Jeremy Corbyn has published his tax return just in time to exploit David Cameron's vulnerability over offshore investments - but has had to swallow a £100 fine for handing in the document late.
The Labour leader's hand-written return for the 2014-15 tax year was published as the Prime Minister was defending his tax affairs in the House of Commons.
It shows the Labour MP made £1,850 of additional income, mainly through lectures, on top of his basic salary of £70,795.
But it also showed that the return was dated a week after the deadline for paper submissions to the taxman - prompting a £100 fine.
It came as the pair clashed in Parliament, with Corbyn accusing the Prime Minister of a "masterclass in distraction".
He said: “I am not sure the Prime Minister fully appreciates the anger that is out there, over this injustice. How can it be right that street cleaners, teaching assistants and nurses work and pay their taxes – yet some at the top think the rules don’t apply to them? What has been revealed in the past week goes far beyond what the Prime Minister has called his 'private matters'."
During an urgent question in the Commons, Cameron robustly defended his family's wealth, arguing: "Aspiration and wealth creation are not dirty words."
It came amid a riotous session in Westminster where Labour veteran Dennis Skinner was kicked out of the Commons for branding Cameron "dodgy Dave", and Tory MP Alan Duncan labelled the Prime Minister's critics as "low achievers".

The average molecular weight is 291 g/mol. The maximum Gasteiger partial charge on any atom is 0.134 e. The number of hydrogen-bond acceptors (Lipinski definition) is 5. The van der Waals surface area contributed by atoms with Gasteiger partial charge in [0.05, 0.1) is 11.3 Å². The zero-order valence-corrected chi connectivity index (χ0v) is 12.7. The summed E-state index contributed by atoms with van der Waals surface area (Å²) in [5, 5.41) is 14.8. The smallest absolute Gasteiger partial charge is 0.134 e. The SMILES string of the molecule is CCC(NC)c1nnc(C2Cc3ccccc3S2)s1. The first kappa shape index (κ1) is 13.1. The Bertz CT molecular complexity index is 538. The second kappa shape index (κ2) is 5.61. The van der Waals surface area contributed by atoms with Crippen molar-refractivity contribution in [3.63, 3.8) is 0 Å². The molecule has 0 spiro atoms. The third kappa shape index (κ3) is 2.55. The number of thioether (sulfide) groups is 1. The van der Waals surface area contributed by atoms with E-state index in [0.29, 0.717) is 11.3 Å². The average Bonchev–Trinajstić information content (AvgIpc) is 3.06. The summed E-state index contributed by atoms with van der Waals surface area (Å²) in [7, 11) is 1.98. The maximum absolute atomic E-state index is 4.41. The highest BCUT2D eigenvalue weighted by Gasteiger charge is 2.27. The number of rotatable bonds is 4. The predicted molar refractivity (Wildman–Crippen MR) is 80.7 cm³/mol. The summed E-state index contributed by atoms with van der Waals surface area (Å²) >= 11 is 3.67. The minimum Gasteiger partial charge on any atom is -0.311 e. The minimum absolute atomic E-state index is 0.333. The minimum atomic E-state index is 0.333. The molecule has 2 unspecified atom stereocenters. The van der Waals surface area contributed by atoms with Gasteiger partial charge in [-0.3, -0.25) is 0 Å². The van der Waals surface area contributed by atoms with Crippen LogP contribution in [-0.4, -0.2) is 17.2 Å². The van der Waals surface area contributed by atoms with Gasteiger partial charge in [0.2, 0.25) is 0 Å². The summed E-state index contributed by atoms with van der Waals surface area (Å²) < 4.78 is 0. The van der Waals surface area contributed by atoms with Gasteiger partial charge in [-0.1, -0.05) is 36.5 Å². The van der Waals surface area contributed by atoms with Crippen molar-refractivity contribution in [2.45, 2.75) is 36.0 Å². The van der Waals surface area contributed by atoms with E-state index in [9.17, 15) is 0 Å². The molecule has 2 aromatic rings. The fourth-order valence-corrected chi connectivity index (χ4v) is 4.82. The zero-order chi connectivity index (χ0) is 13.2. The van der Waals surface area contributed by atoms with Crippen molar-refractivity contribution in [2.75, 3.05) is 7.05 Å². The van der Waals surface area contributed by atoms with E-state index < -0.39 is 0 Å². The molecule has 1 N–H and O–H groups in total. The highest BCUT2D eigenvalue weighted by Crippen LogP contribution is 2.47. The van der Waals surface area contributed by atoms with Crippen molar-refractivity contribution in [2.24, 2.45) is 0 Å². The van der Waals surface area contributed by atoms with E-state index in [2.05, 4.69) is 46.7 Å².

The Islington North MP's full return is below.
But it emerged after a scramble for the papers.
In an unprecedented step, the Prime Minister on Saturday made public the income he receives and tax he pays amid questions over his father's offshore investment.
The move placed the pressure on the Labour leader to follow suit, and Corbyn had promised to publish the financial document six days ago.
Corbyn's office were thought to be requesting a fresh copy from HM Revenue and Customs despite having to keep a copy for his own records.
On BBC News, Labour's Shadow Chancellor, John McDonnell, said: “He does his own tax returns, I believe. He submitted and I think he’s trying to get it back from HMRC.”
Total Politics magazine highlighted a picture of the Labour leader's office when he was a backbench MP - which suggested any replica may be hard to locate.
Treasury minister David Gauke appeared to mock the Labour leader's problems.
Others joined in.
Some pointed out Cameron first indicated he would publish his tax return four years ago - meaning any delay from the Labour leader paled in to insignificance.
Earlier today, the Prime Minister’s official spokeswoman put pressure on George Osborne to make clear how much tax he pays as “potential Prime Ministers” were urged to make public their income.
In what appears to be a carefully stage-managed move, the comments pave the way for Osborne to make public his full income - and in turn heap pressure on Corbyn, as well as would-be Tory leaders including Boris Johnson.